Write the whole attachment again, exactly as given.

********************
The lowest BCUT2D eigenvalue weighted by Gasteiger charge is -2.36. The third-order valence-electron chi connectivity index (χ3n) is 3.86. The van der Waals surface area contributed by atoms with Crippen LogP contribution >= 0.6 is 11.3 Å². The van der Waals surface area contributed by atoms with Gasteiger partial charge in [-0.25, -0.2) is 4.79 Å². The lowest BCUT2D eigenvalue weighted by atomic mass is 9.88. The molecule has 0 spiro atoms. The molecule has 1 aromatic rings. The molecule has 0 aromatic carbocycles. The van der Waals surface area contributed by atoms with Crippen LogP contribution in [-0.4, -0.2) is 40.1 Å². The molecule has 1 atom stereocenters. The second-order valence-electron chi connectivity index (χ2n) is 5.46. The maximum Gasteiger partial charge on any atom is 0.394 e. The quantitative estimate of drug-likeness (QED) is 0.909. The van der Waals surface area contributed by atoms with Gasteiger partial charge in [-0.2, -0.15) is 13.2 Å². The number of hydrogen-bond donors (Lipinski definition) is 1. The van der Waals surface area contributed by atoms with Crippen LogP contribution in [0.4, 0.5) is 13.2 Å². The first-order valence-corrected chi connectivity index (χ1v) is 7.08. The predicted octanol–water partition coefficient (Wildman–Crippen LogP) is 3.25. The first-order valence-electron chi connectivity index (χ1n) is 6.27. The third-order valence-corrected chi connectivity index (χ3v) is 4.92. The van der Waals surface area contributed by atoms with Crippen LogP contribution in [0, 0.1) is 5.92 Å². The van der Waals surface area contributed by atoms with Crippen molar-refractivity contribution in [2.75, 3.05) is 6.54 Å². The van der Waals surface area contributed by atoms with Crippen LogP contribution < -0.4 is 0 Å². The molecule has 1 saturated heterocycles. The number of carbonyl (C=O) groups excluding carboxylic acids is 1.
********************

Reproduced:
The lowest BCUT2D eigenvalue weighted by Gasteiger charge is -2.36. The third-order valence-electron chi connectivity index (χ3n) is 3.86. The van der Waals surface area contributed by atoms with Crippen LogP contribution >= 0.6 is 11.3 Å². The van der Waals surface area contributed by atoms with Gasteiger partial charge in [-0.25, -0.2) is 4.79 Å². The lowest BCUT2D eigenvalue weighted by atomic mass is 9.88. The molecule has 0 spiro atoms. The molecule has 1 aromatic rings. The molecule has 0 aromatic carbocycles. The van der Waals surface area contributed by atoms with Crippen LogP contribution in [-0.4, -0.2) is 40.1 Å². The molecule has 1 atom stereocenters. The second-order valence-electron chi connectivity index (χ2n) is 5.46. The maximum Gasteiger partial charge on any atom is 0.394 e. The quantitative estimate of drug-likeness (QED) is 0.909. The van der Waals surface area contributed by atoms with Gasteiger partial charge in [-0.2, -0.15) is 13.2 Å². The number of hydrogen-bond donors (Lipinski definition) is 1. The van der Waals surface area contributed by atoms with Crippen LogP contribution in [0.4, 0.5) is 13.2 Å². The first-order valence-corrected chi connectivity index (χ1v) is 7.08. The predicted octanol–water partition coefficient (Wildman–Crippen LogP) is 3.25. The first-order valence-electron chi connectivity index (χ1n) is 6.27. The third-order valence-corrected chi connectivity index (χ3v) is 4.92. The van der Waals surface area contributed by atoms with Crippen LogP contribution in [0, 0.1) is 5.92 Å². The van der Waals surface area contributed by atoms with Crippen molar-refractivity contribution in [2.75, 3.05) is 6.54 Å². The van der Waals surface area contributed by atoms with Crippen LogP contribution < -0.4 is 0 Å². The molecule has 1 saturated heterocycles. The number of carbonyl (C=O) groups excluding carboxylic acids is 1.